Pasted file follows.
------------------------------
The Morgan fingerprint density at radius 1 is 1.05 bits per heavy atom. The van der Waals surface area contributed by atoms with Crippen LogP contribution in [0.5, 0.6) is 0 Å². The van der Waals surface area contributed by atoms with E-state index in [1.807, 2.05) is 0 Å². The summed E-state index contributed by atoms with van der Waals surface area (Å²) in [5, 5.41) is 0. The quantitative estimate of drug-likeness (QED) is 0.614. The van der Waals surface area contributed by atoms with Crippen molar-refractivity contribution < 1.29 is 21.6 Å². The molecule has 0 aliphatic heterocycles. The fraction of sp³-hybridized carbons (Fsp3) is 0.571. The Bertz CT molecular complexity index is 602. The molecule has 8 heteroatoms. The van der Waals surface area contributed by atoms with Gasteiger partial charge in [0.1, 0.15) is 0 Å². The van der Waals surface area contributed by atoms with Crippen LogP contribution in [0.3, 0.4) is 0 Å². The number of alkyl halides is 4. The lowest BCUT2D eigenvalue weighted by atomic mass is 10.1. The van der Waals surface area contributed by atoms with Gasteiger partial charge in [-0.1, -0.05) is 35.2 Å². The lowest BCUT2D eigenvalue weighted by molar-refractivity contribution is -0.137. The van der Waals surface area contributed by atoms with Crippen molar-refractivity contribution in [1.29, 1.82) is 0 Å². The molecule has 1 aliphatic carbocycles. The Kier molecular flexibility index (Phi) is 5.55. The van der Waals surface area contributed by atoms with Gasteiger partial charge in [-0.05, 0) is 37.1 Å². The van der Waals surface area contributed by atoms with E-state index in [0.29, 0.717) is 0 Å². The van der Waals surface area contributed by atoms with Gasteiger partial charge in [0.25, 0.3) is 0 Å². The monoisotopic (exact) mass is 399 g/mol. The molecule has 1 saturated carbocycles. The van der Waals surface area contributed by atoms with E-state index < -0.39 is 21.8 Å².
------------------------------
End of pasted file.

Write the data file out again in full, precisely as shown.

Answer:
The Morgan fingerprint density at radius 1 is 1.05 bits per heavy atom. The van der Waals surface area contributed by atoms with Crippen LogP contribution in [0.5, 0.6) is 0 Å². The van der Waals surface area contributed by atoms with E-state index in [1.807, 2.05) is 0 Å². The summed E-state index contributed by atoms with van der Waals surface area (Å²) in [5, 5.41) is 0. The quantitative estimate of drug-likeness (QED) is 0.614. The van der Waals surface area contributed by atoms with Crippen molar-refractivity contribution < 1.29 is 21.6 Å². The molecule has 0 aliphatic heterocycles. The fraction of sp³-hybridized carbons (Fsp3) is 0.571. The Bertz CT molecular complexity index is 602. The molecule has 8 heteroatoms. The van der Waals surface area contributed by atoms with Gasteiger partial charge in [0.1, 0.15) is 0 Å². The van der Waals surface area contributed by atoms with Crippen LogP contribution in [0.3, 0.4) is 0 Å². The number of alkyl halides is 4. The lowest BCUT2D eigenvalue weighted by atomic mass is 10.1. The van der Waals surface area contributed by atoms with Gasteiger partial charge in [-0.1, -0.05) is 35.2 Å². The lowest BCUT2D eigenvalue weighted by molar-refractivity contribution is -0.137. The van der Waals surface area contributed by atoms with Crippen molar-refractivity contribution in [1.29, 1.82) is 0 Å². The molecule has 1 aliphatic carbocycles. The Kier molecular flexibility index (Phi) is 5.55. The van der Waals surface area contributed by atoms with Gasteiger partial charge in [-0.05, 0) is 37.1 Å². The van der Waals surface area contributed by atoms with E-state index in [0.29, 0.717) is 0 Å². The van der Waals surface area contributed by atoms with Gasteiger partial charge in [0.25, 0.3) is 0 Å². The monoisotopic (exact) mass is 399 g/mol. The molecule has 1 saturated carbocycles. The van der Waals surface area contributed by atoms with E-state index < -0.39 is 21.8 Å².